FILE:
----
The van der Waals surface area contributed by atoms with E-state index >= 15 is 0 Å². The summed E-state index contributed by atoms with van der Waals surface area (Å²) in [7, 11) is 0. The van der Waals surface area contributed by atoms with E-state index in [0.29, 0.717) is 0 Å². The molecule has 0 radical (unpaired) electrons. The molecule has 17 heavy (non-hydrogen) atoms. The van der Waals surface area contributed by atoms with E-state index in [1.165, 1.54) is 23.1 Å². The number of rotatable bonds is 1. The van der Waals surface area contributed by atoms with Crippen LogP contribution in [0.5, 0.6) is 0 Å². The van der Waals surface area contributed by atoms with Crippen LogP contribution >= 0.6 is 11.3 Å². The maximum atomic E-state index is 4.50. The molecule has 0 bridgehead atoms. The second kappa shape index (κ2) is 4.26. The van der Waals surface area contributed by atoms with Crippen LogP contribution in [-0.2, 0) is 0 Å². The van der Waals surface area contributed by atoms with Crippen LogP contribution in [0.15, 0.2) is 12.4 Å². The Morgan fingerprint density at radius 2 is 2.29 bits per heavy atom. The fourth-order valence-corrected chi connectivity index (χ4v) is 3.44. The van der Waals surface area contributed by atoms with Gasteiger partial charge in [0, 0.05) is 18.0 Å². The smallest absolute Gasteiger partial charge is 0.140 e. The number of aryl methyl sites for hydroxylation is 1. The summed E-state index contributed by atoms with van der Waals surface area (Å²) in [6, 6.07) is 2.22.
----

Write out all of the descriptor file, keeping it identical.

The van der Waals surface area contributed by atoms with E-state index >= 15 is 0 Å². The summed E-state index contributed by atoms with van der Waals surface area (Å²) in [7, 11) is 0. The van der Waals surface area contributed by atoms with E-state index in [0.29, 0.717) is 0 Å². The molecule has 0 radical (unpaired) electrons. The molecule has 17 heavy (non-hydrogen) atoms. The van der Waals surface area contributed by atoms with E-state index in [1.165, 1.54) is 23.1 Å². The number of rotatable bonds is 1. The van der Waals surface area contributed by atoms with Crippen LogP contribution in [0.5, 0.6) is 0 Å². The van der Waals surface area contributed by atoms with Crippen LogP contribution >= 0.6 is 11.3 Å². The maximum atomic E-state index is 4.50. The molecule has 0 bridgehead atoms. The second kappa shape index (κ2) is 4.26. The van der Waals surface area contributed by atoms with Crippen LogP contribution in [-0.2, 0) is 0 Å². The van der Waals surface area contributed by atoms with Crippen LogP contribution in [0.15, 0.2) is 12.4 Å². The Morgan fingerprint density at radius 2 is 2.29 bits per heavy atom. The fourth-order valence-corrected chi connectivity index (χ4v) is 3.44. The van der Waals surface area contributed by atoms with Gasteiger partial charge in [0, 0.05) is 18.0 Å². The smallest absolute Gasteiger partial charge is 0.140 e. The number of aryl methyl sites for hydroxylation is 1. The summed E-state index contributed by atoms with van der Waals surface area (Å²) in [6, 6.07) is 2.22.